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The same segregation rule needs to be applied to IT functions to ensure system integrity. For example, IT personnel should not have user responsibilities. This serves the purpose of segregating development and production activities. IT personnel are responsible for maintaining the production software, including the associated controls, while production data is owned by the business users and serves as a record for business activities (Adint). If these duties were not segregated, a transaction could be processed with circumvented controls compromising data integrity.

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Auditors must now be aware of the logical security of data used by the ERP system. Logical security includes user ID?s and passwords. Auditor?s must make sure that user ID?s are unique, because unique ID?s ensure accountability and the ability to trace actions to individuals. The ability to sign on with a generic ID needs to be tightly controlled. This requires changing all the default passwords for generic ID?s that the ERP comes with and allowing few employees to know what the new password is. As an example, Oracle databases come programmed with generic ID passwords such as CHANGE_ON_INSTALL, MANAGER, and ORACLE (Adint). The problem with retaining the default passwords in prepackaged systems is that these passwords are open to the public and anyone who has network access can use them to gain access to the system.

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Auditors also must look at corporate policy regarding application and database password. Passwords form the basis of logical security and strong passwords protect the data from unauthorized access. Clear policies stress the importance of employee?s creating strong, complex passwords. Password policies should encompass minimum length, complexity requirements, expiration periods and lock out times. An example policy would include:

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  • Minimum of 8 characters
  • Cannot be one of the users previous four passwords
  • Contains at least one letter or number
  • Contains at least one special character
  • Not based on words found in the dictionary or on proper names
  • Expires in 14 days (Adint)

A process must exist for business owners to review the user access lists, as well as who monitors day-to-day administration of controls and how often controls are reviewed (Cooke). Business owners are in the best position to determine if access to the system or an application is needed to perform an employee?s task (Adint). Restricting employee access to certain fields and windows of the ERP system prevents inappropriate changes in the data. For example, an accounts payable clerk should not be given access to the purchase order module, since access to this module is not required to perform his job. The company should also have a review process in place to identify when people have changed positions or left the company and no longer need access to the system. In order to remove the task from IT, business owners should be enabled to pull their own access report (Adint).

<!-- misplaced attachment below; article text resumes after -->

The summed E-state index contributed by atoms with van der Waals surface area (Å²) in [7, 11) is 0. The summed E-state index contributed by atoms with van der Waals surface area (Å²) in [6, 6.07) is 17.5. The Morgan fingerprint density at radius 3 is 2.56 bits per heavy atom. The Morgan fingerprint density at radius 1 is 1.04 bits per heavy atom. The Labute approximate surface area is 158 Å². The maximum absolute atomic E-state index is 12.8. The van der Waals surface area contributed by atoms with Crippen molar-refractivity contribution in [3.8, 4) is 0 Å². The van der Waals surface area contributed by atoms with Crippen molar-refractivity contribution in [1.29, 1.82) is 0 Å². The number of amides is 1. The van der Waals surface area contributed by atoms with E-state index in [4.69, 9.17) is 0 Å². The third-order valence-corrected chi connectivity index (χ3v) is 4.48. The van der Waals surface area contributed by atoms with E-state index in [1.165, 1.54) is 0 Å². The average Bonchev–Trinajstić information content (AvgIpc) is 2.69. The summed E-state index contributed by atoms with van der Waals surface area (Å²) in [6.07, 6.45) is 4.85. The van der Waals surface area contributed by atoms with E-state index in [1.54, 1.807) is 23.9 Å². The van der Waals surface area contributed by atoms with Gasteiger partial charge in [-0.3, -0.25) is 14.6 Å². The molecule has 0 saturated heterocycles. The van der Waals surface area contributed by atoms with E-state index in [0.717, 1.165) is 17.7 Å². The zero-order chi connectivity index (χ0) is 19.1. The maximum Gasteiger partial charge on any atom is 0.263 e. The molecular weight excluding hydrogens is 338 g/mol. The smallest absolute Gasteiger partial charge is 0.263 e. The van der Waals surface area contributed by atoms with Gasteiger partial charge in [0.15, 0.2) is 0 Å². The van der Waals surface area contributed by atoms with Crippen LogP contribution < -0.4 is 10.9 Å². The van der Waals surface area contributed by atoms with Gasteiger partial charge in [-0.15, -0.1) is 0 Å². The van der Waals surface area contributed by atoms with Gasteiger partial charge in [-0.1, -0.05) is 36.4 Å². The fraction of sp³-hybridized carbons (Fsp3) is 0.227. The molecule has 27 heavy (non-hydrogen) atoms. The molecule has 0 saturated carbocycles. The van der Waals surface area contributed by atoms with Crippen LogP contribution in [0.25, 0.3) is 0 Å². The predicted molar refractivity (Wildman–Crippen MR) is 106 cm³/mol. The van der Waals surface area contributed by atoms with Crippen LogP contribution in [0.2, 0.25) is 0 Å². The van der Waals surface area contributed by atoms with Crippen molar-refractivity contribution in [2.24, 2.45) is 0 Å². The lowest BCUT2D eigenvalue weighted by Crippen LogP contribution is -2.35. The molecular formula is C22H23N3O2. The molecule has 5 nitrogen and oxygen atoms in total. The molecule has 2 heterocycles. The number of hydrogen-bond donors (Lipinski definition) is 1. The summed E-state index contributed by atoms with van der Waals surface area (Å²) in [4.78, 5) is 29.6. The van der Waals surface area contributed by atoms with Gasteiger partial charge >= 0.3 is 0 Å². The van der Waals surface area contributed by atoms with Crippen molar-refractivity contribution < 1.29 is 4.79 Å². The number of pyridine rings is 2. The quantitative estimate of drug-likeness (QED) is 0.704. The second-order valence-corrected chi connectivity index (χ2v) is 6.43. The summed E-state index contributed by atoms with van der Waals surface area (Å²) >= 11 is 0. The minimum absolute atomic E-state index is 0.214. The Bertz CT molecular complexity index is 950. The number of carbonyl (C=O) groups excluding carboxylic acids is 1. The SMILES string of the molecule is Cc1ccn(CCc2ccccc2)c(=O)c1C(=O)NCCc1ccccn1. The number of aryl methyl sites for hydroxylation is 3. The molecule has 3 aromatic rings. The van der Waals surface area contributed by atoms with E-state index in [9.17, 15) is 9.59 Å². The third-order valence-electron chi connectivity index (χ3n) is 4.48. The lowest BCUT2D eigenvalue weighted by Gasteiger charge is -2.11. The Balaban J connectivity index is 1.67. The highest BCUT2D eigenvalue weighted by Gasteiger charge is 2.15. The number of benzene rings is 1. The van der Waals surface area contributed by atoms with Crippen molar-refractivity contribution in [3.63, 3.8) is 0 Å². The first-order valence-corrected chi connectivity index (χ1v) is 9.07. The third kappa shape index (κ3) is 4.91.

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Data Processing and Data Issues – ERP systems are designed to automatic updates of data throughout the system once a transaction has been entered, so the implementation of an ERP system shifts the focus of an audit from substantive testing to a largely controls-based audit. Since a logical system is performing the updating and reporting, routine transactions can be checked by the presence of proper controls. If strong controls are in place, auditors can do little substantive testing when performing an audit, while instead focusing on manual and non-routine transactions, and get reasonable assurance that the financial statements are free of material misstatements.

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Since ERP?s use on-line, real-time processing, information is updated simultaneously. Every transaction of every function is stored in one common database, and the various modules in an ERP system automatically create entries in the database for each other, thus creating simultaneous updates to the system that are transparent to all users (Hahn). Traditional ?batch? controls and audit trails are no longer available for the auditor. Data entry accuracy is maintained through the use of default values, cross-field checking and transaction balancing rather than batch processing (Hahn).

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Because the information is updated, maintained and stored electronically, auditors need to understand how the modules interact with each other and with the database. Additionally, the flow of information must be understood. Because of the high degree of automation present in ERP systems, understanding the logical flow of information that is produced will help ensure that the information is correct.

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With the use of a single database, data entry is more important because an erroneous piece of information will permeate through the entire company?s records (Brady 120). ERP systems shift the burden of correctness to the front-line workers, while higher end processes of data transfer and report creation is done automatically. Auditors must spend more time with lower-level employees to determine if those entering the data understand what they are doing, and especially what to do if a problem arises or a mistake is made. In non-integrated information systems, an error in data input is less harmful than an ERP, because the error will not be spread to the records of other departments and can be caught when auditors compare records. However, with ERP systems there is no way to discover a mistake by checking it against another system since it relies on a common database.

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Employee Training – ERP systems require extensive training to use. Auditors of ERP systems need to assess the business environment and how it communicates to users of the ERP the proper uses and processes of the system (Arlinghaus). Training manuals and documents should be reviewed, as well as training course outlines. The training should be designed for the end user?s job, and stress to employees how the data they control affects the entire business operation. If proficiency tests are in place, the auditor should examine the difficulty of the questions (Brady 120-121). Continual training, especially in the use of new modules and functions, should also be examined.

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Auditors should also examine how the client?s management deals with the changes that ERP systems bring to the business. A company?s managers and employees will often resist ERP systems, because it requires changing the way they have performed their jobs in the past. Typical ERP training costs between $10,000 and $20,000 per employee (Brady 32). Because of the high price and the lack of immediate results, many companies do not properly training employees on how to use the ERP system.